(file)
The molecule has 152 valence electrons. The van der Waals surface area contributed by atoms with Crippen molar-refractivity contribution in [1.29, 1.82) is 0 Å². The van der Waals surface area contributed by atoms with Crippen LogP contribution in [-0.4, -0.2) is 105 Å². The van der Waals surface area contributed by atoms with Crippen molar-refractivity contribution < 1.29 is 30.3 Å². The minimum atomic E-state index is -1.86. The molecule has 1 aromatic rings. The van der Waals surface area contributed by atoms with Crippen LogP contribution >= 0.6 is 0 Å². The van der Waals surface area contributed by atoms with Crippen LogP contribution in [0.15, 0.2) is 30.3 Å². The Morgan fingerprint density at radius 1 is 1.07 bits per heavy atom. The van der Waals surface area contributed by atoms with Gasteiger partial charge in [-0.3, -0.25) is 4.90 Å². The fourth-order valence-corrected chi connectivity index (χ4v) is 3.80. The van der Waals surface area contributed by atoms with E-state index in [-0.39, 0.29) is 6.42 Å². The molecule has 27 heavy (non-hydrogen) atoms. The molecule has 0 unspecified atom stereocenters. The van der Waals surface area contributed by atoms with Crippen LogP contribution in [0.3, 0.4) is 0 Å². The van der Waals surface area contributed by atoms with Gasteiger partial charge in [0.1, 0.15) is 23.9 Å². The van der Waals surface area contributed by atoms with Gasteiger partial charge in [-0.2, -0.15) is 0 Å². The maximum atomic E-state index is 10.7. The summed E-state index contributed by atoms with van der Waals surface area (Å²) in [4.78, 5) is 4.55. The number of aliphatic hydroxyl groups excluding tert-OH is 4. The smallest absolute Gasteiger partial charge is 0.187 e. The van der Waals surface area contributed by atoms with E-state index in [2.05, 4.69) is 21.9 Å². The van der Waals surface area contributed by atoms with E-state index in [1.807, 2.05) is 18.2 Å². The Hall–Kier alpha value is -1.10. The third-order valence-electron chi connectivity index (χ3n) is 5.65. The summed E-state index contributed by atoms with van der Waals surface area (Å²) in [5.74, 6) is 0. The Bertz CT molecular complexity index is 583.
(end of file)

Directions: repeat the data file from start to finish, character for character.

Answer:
The molecule has 152 valence electrons. The van der Waals surface area contributed by atoms with Crippen molar-refractivity contribution in [1.29, 1.82) is 0 Å². The van der Waals surface area contributed by atoms with Crippen LogP contribution in [-0.4, -0.2) is 105 Å². The van der Waals surface area contributed by atoms with Crippen molar-refractivity contribution < 1.29 is 30.3 Å². The minimum atomic E-state index is -1.86. The molecule has 1 aromatic rings. The van der Waals surface area contributed by atoms with Crippen LogP contribution >= 0.6 is 0 Å². The van der Waals surface area contributed by atoms with Crippen LogP contribution in [0.15, 0.2) is 30.3 Å². The Morgan fingerprint density at radius 1 is 1.07 bits per heavy atom. The van der Waals surface area contributed by atoms with Gasteiger partial charge in [-0.3, -0.25) is 4.90 Å². The fourth-order valence-corrected chi connectivity index (χ4v) is 3.80. The van der Waals surface area contributed by atoms with E-state index in [-0.39, 0.29) is 6.42 Å². The molecule has 27 heavy (non-hydrogen) atoms. The molecule has 0 unspecified atom stereocenters. The van der Waals surface area contributed by atoms with Crippen LogP contribution in [0.3, 0.4) is 0 Å². The van der Waals surface area contributed by atoms with Gasteiger partial charge in [0.1, 0.15) is 23.9 Å². The van der Waals surface area contributed by atoms with Gasteiger partial charge in [-0.2, -0.15) is 0 Å². The maximum atomic E-state index is 10.7. The summed E-state index contributed by atoms with van der Waals surface area (Å²) in [4.78, 5) is 4.55. The number of aliphatic hydroxyl groups excluding tert-OH is 4. The smallest absolute Gasteiger partial charge is 0.187 e. The van der Waals surface area contributed by atoms with E-state index in [2.05, 4.69) is 21.9 Å². The van der Waals surface area contributed by atoms with E-state index in [1.807, 2.05) is 18.2 Å². The Hall–Kier alpha value is -1.10. The third-order valence-electron chi connectivity index (χ3n) is 5.65. The summed E-state index contributed by atoms with van der Waals surface area (Å²) in [5.74, 6) is 0. The Bertz CT molecular complexity index is 583.